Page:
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Returning yet again to the 87th Precinct of Ed McBain, aka Evan Hunter, aka Salvatore Albert Lombino. I’m a half-dozen books into this 55-book series, one that spans just shy of fifty years, and so far I’m impressed. This strong, character-driven series deals with the detectives of the 87th Precinct of a large metropolitan area based on New York. And that strong character focus is what makes the novels shine: getting to know the recurring (and sizable) cast of characters, that familiarity, ties the series together, bringing the lesser works up and helping the great ones excel.

Signet 451-E8707 – 1970 – artist unknown. Carella and Brown investigate the opening murder. The ’70s were the last gasp of illustrated covers, with the drab aesthetics reflecting the era’s love of earth-tones and yellow.

During a routine, open-and-shut homicide case, detectives Arthur Brown and Steve Carella make an interesting discovery: the two men were fighting over a snippet of a photograph, cut in the shape of a jigsaw puzzle, clutched in the hand of one of the two corpses. Back at the station, they’re approached by a man claiming to represent an insurance company, investigating a crime from six years earlier that his career depends on: some bank-robbers pulled a major heist, walked away with $750,000, and then died in the getaway shoot-out. The money was never recovered. Only a list of names—rather, half of the list—had turned up. And each name is of a person with another piece of this photograph, a criminal puzzle showing where that huge chunk of loot was hidden.

Convincing their Lieutenant, Byrnes, that this is worth looking into, Arthur Brown takes the stage and begins his investigation. With Carella down at the station backing him up, Brown spends most of his time away from his family, on the case, deep undercover as he tries to identify the many names and attempt to get their piece of the puzzle. Is this treasure hunt really suited for the detectives of the 87th, I wondered? Soon enough, there’s another murder, and another, and Brown is roughed up in the seedy motel he’s using as cover. Detectives Meyer Meyer and Cotton Hawes are assigned to the many murders following in the wake of Brown’s treasure hunt, providing the novel’s ancillary plot-line. So if there wasn’t enough reason for the police to be on this case, there are by the end.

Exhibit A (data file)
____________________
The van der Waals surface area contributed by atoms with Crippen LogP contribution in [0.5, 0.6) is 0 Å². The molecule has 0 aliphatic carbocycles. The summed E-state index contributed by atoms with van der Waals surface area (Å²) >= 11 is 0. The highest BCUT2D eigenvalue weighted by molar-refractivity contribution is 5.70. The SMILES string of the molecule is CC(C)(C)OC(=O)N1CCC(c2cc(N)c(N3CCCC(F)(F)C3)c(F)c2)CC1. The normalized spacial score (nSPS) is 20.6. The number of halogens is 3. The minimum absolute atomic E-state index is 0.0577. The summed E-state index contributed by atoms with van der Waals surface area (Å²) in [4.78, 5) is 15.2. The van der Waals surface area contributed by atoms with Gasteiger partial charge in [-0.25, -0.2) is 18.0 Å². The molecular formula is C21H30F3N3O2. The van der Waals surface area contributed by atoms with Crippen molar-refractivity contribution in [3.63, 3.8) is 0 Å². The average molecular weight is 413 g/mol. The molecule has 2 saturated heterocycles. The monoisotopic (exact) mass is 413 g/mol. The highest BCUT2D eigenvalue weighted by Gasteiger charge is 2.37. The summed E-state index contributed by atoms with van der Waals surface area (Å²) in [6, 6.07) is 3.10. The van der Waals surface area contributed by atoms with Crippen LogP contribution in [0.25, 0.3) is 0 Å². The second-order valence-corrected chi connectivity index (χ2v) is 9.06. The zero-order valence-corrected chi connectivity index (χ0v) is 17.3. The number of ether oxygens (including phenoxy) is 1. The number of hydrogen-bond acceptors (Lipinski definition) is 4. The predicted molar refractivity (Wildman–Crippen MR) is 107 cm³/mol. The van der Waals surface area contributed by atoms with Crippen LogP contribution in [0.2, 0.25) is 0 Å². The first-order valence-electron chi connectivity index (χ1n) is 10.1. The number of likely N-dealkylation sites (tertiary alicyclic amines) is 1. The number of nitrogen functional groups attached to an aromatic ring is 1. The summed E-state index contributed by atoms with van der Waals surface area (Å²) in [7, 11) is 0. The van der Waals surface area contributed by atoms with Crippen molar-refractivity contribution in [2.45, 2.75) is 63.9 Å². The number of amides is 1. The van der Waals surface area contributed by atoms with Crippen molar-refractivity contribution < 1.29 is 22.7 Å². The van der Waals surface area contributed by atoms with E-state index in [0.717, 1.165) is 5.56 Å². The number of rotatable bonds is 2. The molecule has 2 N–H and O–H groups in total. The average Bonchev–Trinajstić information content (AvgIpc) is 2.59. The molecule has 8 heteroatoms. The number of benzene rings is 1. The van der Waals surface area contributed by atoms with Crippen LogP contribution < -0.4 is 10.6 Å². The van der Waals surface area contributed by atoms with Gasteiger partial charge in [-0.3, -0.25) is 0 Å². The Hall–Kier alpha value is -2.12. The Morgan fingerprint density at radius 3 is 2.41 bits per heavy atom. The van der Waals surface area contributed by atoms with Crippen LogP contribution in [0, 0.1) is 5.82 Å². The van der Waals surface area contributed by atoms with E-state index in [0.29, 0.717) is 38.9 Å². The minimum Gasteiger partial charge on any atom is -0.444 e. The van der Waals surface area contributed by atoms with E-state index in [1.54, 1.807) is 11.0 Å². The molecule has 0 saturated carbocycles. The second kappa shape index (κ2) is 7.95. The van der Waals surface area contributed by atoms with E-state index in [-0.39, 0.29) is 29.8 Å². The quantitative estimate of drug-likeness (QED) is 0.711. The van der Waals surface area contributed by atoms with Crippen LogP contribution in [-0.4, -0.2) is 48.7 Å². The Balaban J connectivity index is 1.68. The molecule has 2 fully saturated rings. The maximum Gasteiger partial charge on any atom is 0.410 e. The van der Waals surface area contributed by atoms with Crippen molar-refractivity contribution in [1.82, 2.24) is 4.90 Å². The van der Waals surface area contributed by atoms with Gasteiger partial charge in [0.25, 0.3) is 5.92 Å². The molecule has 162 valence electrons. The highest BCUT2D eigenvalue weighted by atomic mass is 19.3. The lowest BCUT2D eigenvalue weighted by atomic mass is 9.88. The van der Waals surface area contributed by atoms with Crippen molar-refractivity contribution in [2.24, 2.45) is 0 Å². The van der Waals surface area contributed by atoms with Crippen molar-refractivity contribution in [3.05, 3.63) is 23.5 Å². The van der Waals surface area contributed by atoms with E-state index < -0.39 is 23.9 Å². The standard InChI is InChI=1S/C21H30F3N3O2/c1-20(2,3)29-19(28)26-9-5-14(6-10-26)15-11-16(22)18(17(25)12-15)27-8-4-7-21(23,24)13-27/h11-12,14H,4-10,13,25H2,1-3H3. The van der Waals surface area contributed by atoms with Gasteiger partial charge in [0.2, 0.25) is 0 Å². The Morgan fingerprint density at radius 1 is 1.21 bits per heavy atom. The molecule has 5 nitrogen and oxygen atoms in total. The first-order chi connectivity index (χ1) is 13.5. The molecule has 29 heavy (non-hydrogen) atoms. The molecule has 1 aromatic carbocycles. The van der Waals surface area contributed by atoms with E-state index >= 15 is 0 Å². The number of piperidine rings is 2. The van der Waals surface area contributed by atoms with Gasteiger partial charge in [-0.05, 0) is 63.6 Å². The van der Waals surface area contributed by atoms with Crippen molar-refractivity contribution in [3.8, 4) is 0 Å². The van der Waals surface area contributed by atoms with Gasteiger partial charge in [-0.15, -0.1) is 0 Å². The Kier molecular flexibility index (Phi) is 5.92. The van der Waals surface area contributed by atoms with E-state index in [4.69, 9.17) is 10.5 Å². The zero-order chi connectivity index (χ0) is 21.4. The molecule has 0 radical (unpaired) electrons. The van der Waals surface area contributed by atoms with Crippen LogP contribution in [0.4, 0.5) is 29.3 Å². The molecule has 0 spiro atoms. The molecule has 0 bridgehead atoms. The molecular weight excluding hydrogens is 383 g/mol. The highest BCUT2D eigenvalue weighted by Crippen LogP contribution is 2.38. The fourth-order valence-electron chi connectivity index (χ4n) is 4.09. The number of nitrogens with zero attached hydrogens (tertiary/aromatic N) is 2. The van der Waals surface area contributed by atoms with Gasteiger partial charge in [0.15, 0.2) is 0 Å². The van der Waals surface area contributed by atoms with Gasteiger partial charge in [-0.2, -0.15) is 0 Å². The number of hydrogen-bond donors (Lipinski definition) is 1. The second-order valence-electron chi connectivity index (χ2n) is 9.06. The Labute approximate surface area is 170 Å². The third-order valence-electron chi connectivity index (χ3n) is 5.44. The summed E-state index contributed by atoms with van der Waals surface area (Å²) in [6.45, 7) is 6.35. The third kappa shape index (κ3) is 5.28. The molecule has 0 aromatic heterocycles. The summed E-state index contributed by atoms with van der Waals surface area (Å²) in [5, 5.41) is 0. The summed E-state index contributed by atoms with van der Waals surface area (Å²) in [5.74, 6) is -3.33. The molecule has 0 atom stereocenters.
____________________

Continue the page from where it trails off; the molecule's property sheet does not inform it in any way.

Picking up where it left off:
Every now and then, McBain branches out from the tried-and-true police procedural rigamarole, casting his characters in something new. In Jigsaw, they’re put in a ye olde treasure hunt, like in those old pirate adventure tales. At one point, there’s a montage of all the various crimes committed during a few hours within the 87th’s jurisdiction; reading that, it reinforced my question of whether Brown’s time wasn’t better spent working on one of those cases, on the irony of it all. I guess that it stems from a double-murder, with a growing body toll, is reason enough, and the need to close cold cases is an acceptable answer, but this kind of plot feels more suited to a private eye than the hardworking 87th… and it’s not like Hunter/McBain didn’t write those as well.

I’ve mentioned the McBain’s humanist approach in the 8-7 novels before, and this one is no exception to that rule. The major running theme is race relations, Brown being the token “minority” officer on the force. His views on race are examined as he deals with a never-ending chain of racial slurs and ingrained casual racism. The finale is related to this theme, and it’s offensive and funny at the same time; I’m not sure how to take it. In contrast, we have the portrayal of the gay community, at times ham-handed and hostile, at others almost sympathetic. Both are marred by their use of racial and sexual slurs, dating the book and making it off-putting.

The late ’60s saw McBain moving away from the clean-cut fiction of the ’50s, dealing mature themes and hot-button issues. This included more visceral crime descriptions and harsher language, along with elements of the Civil Rights and feminist movements, but these early novels are raw in an awkward way. It’s like McBain hadn’t figured out the proper balance of this gritter new age, and tended to go overboard.

Jigsaw has its share of entertaining moments, an engaging plot, tarnished by a dated lack of political correctness; while its plot was very creative and layered, I’m still not sure it was one for the 87th’s detectives. On the whole, Jigsaw‘s a mixed novel with both good and bad elements; I didn’t feel it was exceptional or a standout, but it was entertaining enough and very slick. Not the best in the series—there are some real knockouts—but proof that mediocrity can be both filling and brilliant at points. And while I wasn’t blown away by Jigsaw, I did have fun reading it. The mystery and treasure-hunt jigsaw puzzle are well constructed, and it’s good to see such plot diversity in the series.

Fans of the 87th will get more mileage out of this than newcomers or causal readers, though serious fans won’t need my recommendation for any book in this fantastic series: once you get going, there’s a “gotta read ’em all” mentality that comes with the 87th Precinct.

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